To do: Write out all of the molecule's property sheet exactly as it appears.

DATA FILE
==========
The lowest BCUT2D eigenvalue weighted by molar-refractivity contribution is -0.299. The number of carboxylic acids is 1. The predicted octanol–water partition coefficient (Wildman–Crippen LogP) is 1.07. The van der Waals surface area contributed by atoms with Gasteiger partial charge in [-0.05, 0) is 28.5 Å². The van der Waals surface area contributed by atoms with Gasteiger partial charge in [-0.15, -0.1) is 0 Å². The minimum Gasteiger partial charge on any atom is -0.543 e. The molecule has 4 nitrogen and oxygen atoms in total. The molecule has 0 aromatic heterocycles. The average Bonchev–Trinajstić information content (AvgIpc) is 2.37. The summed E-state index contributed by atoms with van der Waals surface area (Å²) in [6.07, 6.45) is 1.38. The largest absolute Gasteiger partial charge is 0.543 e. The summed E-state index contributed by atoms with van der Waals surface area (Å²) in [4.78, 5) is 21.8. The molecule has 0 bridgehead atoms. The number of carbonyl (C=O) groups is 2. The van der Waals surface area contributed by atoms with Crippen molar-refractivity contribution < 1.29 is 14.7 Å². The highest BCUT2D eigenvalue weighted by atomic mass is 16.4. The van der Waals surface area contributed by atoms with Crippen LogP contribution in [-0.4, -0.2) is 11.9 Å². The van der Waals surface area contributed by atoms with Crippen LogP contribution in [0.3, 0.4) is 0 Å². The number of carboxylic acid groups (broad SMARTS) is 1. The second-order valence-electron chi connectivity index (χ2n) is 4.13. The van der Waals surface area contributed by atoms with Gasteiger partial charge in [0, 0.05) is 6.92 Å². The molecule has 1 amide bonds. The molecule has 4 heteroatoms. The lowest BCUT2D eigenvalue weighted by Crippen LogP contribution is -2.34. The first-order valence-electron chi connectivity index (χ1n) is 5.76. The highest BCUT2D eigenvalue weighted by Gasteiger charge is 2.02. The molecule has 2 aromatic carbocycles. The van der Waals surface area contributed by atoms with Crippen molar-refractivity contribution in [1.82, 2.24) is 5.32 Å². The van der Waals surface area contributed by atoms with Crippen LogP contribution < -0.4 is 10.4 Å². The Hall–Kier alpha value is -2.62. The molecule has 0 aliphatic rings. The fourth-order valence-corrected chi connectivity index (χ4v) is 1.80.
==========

The lowest BCUT2D eigenvalue weighted by molar-refractivity contribution is -0.299. The number of carboxylic acids is 1. The predicted octanol–water partition coefficient (Wildman–Crippen LogP) is 1.07. The van der Waals surface area contributed by atoms with Gasteiger partial charge in [-0.05, 0) is 28.5 Å². The van der Waals surface area contributed by atoms with Gasteiger partial charge in [-0.15, -0.1) is 0 Å². The minimum Gasteiger partial charge on any atom is -0.543 e. The molecule has 4 nitrogen and oxygen atoms in total. The molecule has 0 aromatic heterocycles. The average Bonchev–Trinajstić information content (AvgIpc) is 2.37. The summed E-state index contributed by atoms with van der Waals surface area (Å²) in [6.07, 6.45) is 1.38. The largest absolute Gasteiger partial charge is 0.543 e. The summed E-state index contributed by atoms with van der Waals surface area (Å²) in [4.78, 5) is 21.8. The molecule has 0 bridgehead atoms. The number of carbonyl (C=O) groups is 2. The van der Waals surface area contributed by atoms with Crippen molar-refractivity contribution < 1.29 is 14.7 Å². The highest BCUT2D eigenvalue weighted by atomic mass is 16.4. The van der Waals surface area contributed by atoms with Crippen LogP contribution in [-0.4, -0.2) is 11.9 Å². The van der Waals surface area contributed by atoms with Crippen LogP contribution in [0.3, 0.4) is 0 Å². The number of carboxylic acid groups (broad SMARTS) is 1. The second-order valence-electron chi connectivity index (χ2n) is 4.13. The van der Waals surface area contributed by atoms with Gasteiger partial charge in [0, 0.05) is 6.92 Å². The molecule has 1 amide bonds. The molecule has 4 heteroatoms. The lowest BCUT2D eigenvalue weighted by Crippen LogP contribution is -2.34. The first-order valence-electron chi connectivity index (χ1n) is 5.76. The highest BCUT2D eigenvalue weighted by Gasteiger charge is 2.02. The molecule has 2 aromatic carbocycles. The van der Waals surface area contributed by atoms with Crippen molar-refractivity contribution in [1.82, 2.24) is 5.32 Å². The van der Waals surface area contributed by atoms with Crippen LogP contribution < -0.4 is 10.4 Å². The Hall–Kier alpha value is -2.62. The molecule has 0 aliphatic rings. The fourth-order valence-corrected chi connectivity index (χ4v) is 1.80.